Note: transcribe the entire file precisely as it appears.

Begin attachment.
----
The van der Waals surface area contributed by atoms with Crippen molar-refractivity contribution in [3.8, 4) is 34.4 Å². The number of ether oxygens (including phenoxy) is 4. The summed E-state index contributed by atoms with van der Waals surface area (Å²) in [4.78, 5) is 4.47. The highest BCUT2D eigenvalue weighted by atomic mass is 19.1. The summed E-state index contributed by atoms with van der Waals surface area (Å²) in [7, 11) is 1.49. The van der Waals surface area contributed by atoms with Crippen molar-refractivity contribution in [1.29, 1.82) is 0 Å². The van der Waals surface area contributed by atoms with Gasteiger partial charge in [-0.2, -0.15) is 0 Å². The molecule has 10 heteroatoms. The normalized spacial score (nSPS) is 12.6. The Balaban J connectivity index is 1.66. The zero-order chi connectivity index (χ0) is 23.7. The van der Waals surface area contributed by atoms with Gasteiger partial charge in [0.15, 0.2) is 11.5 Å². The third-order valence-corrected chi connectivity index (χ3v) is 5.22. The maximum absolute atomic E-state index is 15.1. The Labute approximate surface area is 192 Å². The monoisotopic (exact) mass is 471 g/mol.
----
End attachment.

The van der Waals surface area contributed by atoms with Crippen molar-refractivity contribution in [3.8, 4) is 34.4 Å². The number of ether oxygens (including phenoxy) is 4. The summed E-state index contributed by atoms with van der Waals surface area (Å²) in [4.78, 5) is 4.47. The highest BCUT2D eigenvalue weighted by atomic mass is 19.1. The summed E-state index contributed by atoms with van der Waals surface area (Å²) in [7, 11) is 1.49. The van der Waals surface area contributed by atoms with Crippen molar-refractivity contribution in [1.29, 1.82) is 0 Å². The van der Waals surface area contributed by atoms with Gasteiger partial charge in [-0.2, -0.15) is 0 Å². The molecule has 10 heteroatoms. The normalized spacial score (nSPS) is 12.6. The Balaban J connectivity index is 1.66. The zero-order chi connectivity index (χ0) is 23.7. The van der Waals surface area contributed by atoms with Gasteiger partial charge in [0.15, 0.2) is 11.5 Å². The third-order valence-corrected chi connectivity index (χ3v) is 5.22. The maximum absolute atomic E-state index is 15.1. The Labute approximate surface area is 192 Å². The monoisotopic (exact) mass is 471 g/mol.